IV. Preliminary Injunction


We turn therefore to the Williamses' sole contention on this appeal that the district court erred in granting the mandatory preliminary injunction returning Raymond to the McLaughlins' care. Ordinarily, we would address each of the several factors employed in resolving an appeal from such an order, i.e., 1) the probability of success in the litigation, 2) irreparable injury to the movant pendente lite if relief is not granted, 3) the possibility of harm to other interested persons from the grant or denial of the injunction and 4) the public interest. See In Re Arthur Treacher's Franchisee Litigation, 689 F.2d 1137, 1143 (3d Cir.1982). Here, however, we deal with an unusual situation.


Although we understand the district court to have granted the Williamses' motion to intervene as of right, it is clear that it was permitted only insofar as it related to remedy. The Williamses may appeal "only to the extent of the interest that made it possible for them to intervene," C. Wright, A. Miller & M. Kane, Federal Practice and Procedure Sec. 1923, p. 517 (2d ed.1986).6 Indeed, the only aspect of the decision of the district court from which the Williamses do appeal is that which relates to remedy. Their counsel made that explicitly clear at oral argument. Thus, we are not called upon to consider an attack on the district court's finding that it is probable that the McLaughlins will succeed on the merits of their constitutional claims. We therefore will turn to the remaining factors.


In reviewing this grant of a preliminary injunction, we must determine only whether the district court abused its discretion, made an error of law, or made a serious mistake in the consideration of the proof in issuing the injunction. "An abuse of discretion exists where the district court's decision rests upon a clearly erroneous finding of fact, an errant conclusion of law or an improper application of law to fact." International Union, UAW v. Mack Trucks, Inc., 820 F.2d 91, 95 (3d Cir.1987).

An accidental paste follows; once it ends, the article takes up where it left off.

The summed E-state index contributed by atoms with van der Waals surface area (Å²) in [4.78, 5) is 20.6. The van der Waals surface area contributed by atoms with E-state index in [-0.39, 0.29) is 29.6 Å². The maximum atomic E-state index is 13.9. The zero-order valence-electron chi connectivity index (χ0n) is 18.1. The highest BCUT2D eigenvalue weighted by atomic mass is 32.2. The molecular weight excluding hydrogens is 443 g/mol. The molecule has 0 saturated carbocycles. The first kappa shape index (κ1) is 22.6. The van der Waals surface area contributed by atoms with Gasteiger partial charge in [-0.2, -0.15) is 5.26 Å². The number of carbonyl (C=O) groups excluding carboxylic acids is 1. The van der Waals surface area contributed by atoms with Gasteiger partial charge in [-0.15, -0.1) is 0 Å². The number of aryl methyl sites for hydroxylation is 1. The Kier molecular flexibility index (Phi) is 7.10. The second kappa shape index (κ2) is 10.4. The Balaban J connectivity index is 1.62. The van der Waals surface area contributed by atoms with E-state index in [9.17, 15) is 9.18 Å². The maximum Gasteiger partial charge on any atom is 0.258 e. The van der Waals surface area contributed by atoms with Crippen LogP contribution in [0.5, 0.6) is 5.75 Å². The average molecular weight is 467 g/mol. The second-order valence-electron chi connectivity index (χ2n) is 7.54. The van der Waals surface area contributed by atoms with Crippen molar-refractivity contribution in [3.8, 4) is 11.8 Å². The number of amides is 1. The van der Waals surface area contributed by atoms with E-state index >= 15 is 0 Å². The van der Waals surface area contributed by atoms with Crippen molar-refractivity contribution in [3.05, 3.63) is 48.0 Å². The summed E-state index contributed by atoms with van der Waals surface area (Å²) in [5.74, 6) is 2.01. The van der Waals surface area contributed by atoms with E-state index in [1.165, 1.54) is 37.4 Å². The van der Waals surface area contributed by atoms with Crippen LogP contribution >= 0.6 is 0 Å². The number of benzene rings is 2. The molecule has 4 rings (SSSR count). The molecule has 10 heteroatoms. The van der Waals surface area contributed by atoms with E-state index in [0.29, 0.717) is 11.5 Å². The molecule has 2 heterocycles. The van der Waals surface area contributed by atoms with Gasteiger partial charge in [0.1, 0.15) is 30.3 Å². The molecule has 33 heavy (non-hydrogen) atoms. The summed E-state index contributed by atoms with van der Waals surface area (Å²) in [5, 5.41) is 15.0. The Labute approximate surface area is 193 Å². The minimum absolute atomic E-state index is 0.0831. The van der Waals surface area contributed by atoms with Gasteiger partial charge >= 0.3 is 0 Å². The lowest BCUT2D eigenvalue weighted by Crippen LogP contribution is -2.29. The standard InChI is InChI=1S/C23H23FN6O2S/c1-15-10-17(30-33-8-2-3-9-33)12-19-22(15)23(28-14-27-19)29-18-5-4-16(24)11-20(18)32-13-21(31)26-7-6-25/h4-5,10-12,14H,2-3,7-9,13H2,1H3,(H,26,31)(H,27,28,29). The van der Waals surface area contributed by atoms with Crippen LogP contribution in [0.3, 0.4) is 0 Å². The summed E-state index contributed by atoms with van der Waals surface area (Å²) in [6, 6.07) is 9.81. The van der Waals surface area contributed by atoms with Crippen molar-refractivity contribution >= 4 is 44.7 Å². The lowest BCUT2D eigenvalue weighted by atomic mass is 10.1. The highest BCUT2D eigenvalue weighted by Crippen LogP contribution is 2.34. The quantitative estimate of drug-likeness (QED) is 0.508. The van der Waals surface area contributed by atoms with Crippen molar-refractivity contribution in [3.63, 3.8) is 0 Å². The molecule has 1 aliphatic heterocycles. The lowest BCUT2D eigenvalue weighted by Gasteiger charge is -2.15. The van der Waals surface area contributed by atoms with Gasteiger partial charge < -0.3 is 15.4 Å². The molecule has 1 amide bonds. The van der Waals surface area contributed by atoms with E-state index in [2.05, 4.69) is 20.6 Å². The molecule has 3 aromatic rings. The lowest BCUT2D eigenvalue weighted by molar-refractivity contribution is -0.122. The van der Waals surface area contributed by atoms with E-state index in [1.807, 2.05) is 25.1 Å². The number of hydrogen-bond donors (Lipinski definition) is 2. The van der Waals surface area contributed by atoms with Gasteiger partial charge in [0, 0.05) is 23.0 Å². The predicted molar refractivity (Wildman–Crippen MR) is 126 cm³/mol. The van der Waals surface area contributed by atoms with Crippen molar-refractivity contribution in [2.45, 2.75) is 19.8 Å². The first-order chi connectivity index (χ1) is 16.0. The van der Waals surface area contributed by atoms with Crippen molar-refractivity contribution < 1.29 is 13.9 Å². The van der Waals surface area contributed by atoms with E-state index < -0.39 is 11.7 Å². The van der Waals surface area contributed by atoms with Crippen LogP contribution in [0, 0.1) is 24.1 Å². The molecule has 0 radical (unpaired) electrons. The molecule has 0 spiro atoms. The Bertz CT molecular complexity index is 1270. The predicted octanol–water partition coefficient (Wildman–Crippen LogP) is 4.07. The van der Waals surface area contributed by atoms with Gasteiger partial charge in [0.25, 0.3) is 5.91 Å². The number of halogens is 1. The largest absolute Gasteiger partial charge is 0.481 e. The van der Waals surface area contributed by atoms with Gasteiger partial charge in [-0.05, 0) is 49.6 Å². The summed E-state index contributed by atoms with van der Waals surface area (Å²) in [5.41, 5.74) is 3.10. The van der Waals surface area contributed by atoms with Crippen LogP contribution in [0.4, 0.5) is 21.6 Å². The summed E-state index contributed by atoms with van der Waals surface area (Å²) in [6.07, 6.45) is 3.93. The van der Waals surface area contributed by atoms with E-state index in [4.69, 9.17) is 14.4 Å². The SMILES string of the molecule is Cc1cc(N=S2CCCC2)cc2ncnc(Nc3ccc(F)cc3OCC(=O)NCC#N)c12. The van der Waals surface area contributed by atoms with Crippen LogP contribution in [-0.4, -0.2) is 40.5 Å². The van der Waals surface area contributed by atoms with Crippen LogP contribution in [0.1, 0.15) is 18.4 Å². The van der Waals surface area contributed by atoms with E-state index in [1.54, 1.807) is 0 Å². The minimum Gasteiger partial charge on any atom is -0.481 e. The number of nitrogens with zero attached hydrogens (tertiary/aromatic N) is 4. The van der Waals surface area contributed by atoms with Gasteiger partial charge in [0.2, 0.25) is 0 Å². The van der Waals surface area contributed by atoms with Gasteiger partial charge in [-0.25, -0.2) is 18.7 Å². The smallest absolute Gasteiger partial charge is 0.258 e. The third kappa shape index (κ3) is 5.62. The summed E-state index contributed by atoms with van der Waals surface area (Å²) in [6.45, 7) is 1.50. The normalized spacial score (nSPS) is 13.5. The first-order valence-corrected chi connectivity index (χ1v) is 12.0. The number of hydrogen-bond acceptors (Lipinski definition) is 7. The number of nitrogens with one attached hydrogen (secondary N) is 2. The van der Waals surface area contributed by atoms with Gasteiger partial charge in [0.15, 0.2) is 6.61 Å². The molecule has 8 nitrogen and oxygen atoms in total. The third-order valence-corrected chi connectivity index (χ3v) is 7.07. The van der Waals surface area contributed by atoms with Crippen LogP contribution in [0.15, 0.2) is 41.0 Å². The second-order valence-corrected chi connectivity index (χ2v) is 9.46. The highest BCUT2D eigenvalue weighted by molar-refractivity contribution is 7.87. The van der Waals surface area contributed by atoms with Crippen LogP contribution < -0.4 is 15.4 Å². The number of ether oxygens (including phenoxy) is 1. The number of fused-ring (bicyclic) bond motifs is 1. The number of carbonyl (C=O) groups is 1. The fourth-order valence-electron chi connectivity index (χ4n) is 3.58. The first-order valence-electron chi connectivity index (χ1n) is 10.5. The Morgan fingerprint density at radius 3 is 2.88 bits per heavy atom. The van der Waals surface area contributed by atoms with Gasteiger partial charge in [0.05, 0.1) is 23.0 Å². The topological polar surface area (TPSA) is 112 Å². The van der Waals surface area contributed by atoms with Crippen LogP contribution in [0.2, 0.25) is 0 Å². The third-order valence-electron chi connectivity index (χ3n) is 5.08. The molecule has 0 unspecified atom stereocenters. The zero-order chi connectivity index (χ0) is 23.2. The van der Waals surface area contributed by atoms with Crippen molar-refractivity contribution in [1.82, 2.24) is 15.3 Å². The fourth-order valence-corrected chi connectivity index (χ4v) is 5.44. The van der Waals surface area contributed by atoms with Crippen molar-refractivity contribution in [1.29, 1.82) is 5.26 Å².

A. Irreparable Harm to the McLaughlins


We first address the district court's conclusion that the McLaughlins will suffer irreparable harm without the injunction. The Williamses challenge the district court's finding that as time passes the possibility of Raymond's return to the McLaughlins will become more remote. The Williamses also argue that the McLaughlins' injury is merely a consequence of the previous removal of Raymond from their care, and is not an injury that will befall the McLaughlins pendente lite absent injunctive relief.


The psychiatric evidence presented to the district court suggests that the bonds between a child and a parent from whom he has been separated weaken with the passage of time. There was no disagreement that strong attachments had formed and still exist between Raymond and the McLaughlins. This was the conclusion of the three-psychiatrist team that undertook the most complete examination of the child, and was reiterated by the two members of that panel who testified before the district court, Drs. Bazelon and Schechter. Raymond's treating psychiatrist, Dr. Gregory Williams, also testified before the district court that Raymond still has ties to the McLaughlins. Dr. Williams' testimony is particularly relevant. He was selected by Catholic Social Services to be Raymond's psychiatrist. At the time of his testimony, Dr. Williams had been seeing Raymond once a week for more than eight months. We conclude that the findings of fact upon which the district court based its conclusion of irreparable harm were not clearly erroneous.


Because we find no error in the determination of the district court that the bonds between the McLaughlins and their foster child will weaken continuously with the passage of time apart, we conclude that the McLaughlins' interest in the continuation of that relationship will be irreparably injured in the absence of interim injunctive relief. Such injury is, of course, cognizable where, as here, the foster child has been removed from the foster parents' care in violation of the state's prescribed procedures. We do not find an error of law in the district court's conclusion that the McLaughlins will suffer irreparable harm if Raymond is not returned to them.


B. Harm to Others from the Grant or Denial of the Injunction

1. Raymond


We examine next the potential harm to others from the grant or denial of the preliminary injunction. Of course the effect of the injunction will be most heavily felt by Raymond himself. We find ourselves therefore in the unenviable position of reviewing the district court's determination as to what is in the "best interests" of this child.